Please read obligatory apology for blogging about blogging .
Like Con, I began this blog when I was investigating blogging for work , but according to one of my first posts (where I outline the fact that I have already started four blogs in the last two months ), it was around nine years ago. I wanted to understand by doing, rather than reading the rather puzzling and confusing accounts of what blogging was and how it was useful. Around mid-April 2006 blogging was at the stage of the peak of inflated expectations in Gartner’s Hype Cycle. It was hard to find anything sensible that did not seem to be promising that third world debt, embarrassing personal itches and all issues in professional communications could be fixed by a good blog.
I understood how hard it is to write clear, short prose that conveys an original-enough idea, has a personable voice and is appropriate for audience.
It took me about a year of blogging rather freely to find out what I was actually interested in/capable of blogging about. That is when my tagline changed from:
“It is and we do. Here’s an apostrophe if you want to add it somewhere ‘ I’m in Fremantle. A librarian at a University Library. Mum to two boys. Balancing both is interesting.”
“It is and we do. Musing, enthusing, libraries, technology, balancing, being mum”.
The word “creativity” currently in the tagline came around 2013 … so I guess it is an ongoing process.
I learned how to read, read, read what else was happening in the same space and to engage with the discussion both by commenting and by expanding further on my own blog.
I made mistakes and learned what not to do (Oh, having an RSS feed means that if I publish something then change my mind and amend it there are still some people who have read the first version in their RSS reader???… Ah – check, check, check then publish). I learned to sit on posts that didn’t feel quite right, even if I was unsure why. I learned how to pre-write posts, breaking them up if necessary and to schedule them for later so I didn’t flood my feed. I learned my own limits for personal and professional sharing, Drawing the veil, which on reflection stills feels sensible and like a good fit for me.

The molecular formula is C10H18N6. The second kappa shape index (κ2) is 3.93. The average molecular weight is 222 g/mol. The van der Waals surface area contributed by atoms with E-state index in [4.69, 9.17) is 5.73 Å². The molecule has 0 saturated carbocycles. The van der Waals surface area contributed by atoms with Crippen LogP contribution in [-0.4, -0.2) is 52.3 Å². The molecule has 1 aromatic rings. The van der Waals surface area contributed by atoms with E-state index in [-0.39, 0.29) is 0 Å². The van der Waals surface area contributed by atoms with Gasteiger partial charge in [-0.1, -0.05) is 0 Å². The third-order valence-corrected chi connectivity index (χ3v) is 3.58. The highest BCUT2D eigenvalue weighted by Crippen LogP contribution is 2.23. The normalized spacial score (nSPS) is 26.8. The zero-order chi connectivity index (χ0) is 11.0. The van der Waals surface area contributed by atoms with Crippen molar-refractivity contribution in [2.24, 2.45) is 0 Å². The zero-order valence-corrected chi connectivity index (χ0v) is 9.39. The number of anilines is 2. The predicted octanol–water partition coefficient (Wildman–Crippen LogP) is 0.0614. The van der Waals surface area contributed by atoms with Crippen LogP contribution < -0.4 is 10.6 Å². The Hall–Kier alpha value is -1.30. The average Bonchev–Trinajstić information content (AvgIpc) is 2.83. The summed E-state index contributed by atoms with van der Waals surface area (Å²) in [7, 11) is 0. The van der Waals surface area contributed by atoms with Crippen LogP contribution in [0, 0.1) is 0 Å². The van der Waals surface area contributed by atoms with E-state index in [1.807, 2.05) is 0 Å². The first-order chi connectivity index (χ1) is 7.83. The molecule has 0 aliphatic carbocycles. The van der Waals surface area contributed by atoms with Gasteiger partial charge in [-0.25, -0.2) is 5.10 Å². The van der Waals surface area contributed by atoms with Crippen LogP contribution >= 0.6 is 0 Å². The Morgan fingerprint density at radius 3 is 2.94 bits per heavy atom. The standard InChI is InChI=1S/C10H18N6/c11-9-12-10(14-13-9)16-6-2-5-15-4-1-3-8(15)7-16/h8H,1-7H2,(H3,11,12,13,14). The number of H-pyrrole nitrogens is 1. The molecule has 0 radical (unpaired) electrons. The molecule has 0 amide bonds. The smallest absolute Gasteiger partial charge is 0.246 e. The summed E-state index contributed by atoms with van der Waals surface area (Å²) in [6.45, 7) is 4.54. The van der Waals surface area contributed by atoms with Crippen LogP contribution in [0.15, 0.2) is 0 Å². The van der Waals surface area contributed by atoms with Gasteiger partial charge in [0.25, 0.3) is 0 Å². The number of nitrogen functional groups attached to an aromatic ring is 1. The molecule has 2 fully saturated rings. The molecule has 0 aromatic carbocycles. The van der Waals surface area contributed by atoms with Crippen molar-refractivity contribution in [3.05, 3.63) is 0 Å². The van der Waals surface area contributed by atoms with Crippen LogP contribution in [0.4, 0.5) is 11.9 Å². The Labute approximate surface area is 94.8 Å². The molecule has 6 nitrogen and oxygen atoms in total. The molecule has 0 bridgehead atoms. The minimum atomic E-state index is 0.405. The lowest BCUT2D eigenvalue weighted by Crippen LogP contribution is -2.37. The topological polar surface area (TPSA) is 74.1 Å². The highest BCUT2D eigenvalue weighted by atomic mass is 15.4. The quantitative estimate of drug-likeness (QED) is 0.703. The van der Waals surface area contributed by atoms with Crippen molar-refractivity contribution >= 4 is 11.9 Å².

I blogged very regularly for about four years. This lead to a lot of opportunities.
People in the profession, who I did not know, knew me. Sometimes I could approach them to ask for advice or information and feel far more comfortable about doing so, because we had “met” and, due to a positive comment on a post, I was confident that they would not think me a total idiot. It worked both ways, people approached me for information/favours and I was delighted to know that I could contribute.
I was invited to speak places. At many events, and in many places I traveled to, I already “knew” a crowd of like-minded and interesting people. That broke down my usual social hesitancy and unsureness so I felt like I didn’t need to get on a similar page with a group of strangers gradually, but I could dive in and play straight away. I have had people come to stay in my house and stayed in other people’s houses on the strength of a blogging relationship. I met people who transcended the “blogging relationship” and who I now consider personal friends rather than “people from the internet”.
The best, best, best thing was connecting with sharing, generous and questioning minds. I was stimulated by watching other people explore and “think out loud” about some topics I was puzzled by, and other topics that I hadn’t even considered. I saw the elegance and tact with which people skirted potentially divisive issues and were able to say “I disagree, for these reasons” with an elegance and grace. I would consider myself lucky if I learned a skerrick of how to do this.
I developed a lot of my own ideas and found out more clearly what I thought. To make claims I needed to think through things, express myself clearly and provide evidence. Very often I was able to present a point in a professional meeting, or writing in my job, extremely clearly and quickly because I had privately (?) done the “grunt-work” earlier in my blog.
All through this, I have been using the term “blogging”. In my next post, I am considering how I define “blogging”. Writing a blog, right? Well, for me, not exactly. It’s more.